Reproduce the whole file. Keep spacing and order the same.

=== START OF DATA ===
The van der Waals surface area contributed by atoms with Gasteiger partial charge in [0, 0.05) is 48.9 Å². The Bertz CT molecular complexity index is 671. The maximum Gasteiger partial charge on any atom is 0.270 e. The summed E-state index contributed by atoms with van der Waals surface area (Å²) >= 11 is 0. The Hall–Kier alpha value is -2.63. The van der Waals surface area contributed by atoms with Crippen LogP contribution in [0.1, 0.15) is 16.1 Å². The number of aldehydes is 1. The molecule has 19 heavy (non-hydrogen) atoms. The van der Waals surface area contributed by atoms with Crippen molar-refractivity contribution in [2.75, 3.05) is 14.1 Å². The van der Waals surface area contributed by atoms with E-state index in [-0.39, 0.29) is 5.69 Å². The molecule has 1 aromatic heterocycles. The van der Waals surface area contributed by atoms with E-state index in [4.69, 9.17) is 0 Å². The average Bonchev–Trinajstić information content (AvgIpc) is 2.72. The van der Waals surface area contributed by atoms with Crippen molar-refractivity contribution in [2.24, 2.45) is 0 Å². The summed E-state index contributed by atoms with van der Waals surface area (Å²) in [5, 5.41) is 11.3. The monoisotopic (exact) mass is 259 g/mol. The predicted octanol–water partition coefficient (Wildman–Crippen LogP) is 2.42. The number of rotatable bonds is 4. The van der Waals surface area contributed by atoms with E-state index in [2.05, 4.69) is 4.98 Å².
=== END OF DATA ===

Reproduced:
The van der Waals surface area contributed by atoms with Gasteiger partial charge in [0, 0.05) is 48.9 Å². The Bertz CT molecular complexity index is 671. The maximum Gasteiger partial charge on any atom is 0.270 e. The summed E-state index contributed by atoms with van der Waals surface area (Å²) >= 11 is 0. The Hall–Kier alpha value is -2.63. The van der Waals surface area contributed by atoms with Crippen LogP contribution in [0.1, 0.15) is 16.1 Å². The number of aldehydes is 1. The molecule has 19 heavy (non-hydrogen) atoms. The van der Waals surface area contributed by atoms with Crippen molar-refractivity contribution in [2.75, 3.05) is 14.1 Å². The van der Waals surface area contributed by atoms with E-state index in [-0.39, 0.29) is 5.69 Å². The molecule has 1 aromatic heterocycles. The van der Waals surface area contributed by atoms with E-state index in [4.69, 9.17) is 0 Å². The average Bonchev–Trinajstić information content (AvgIpc) is 2.72. The van der Waals surface area contributed by atoms with Crippen molar-refractivity contribution in [2.24, 2.45) is 0 Å². The summed E-state index contributed by atoms with van der Waals surface area (Å²) in [5, 5.41) is 11.3. The monoisotopic (exact) mass is 259 g/mol. The predicted octanol–water partition coefficient (Wildman–Crippen LogP) is 2.42. The number of rotatable bonds is 4. The van der Waals surface area contributed by atoms with E-state index in [2.05, 4.69) is 4.98 Å².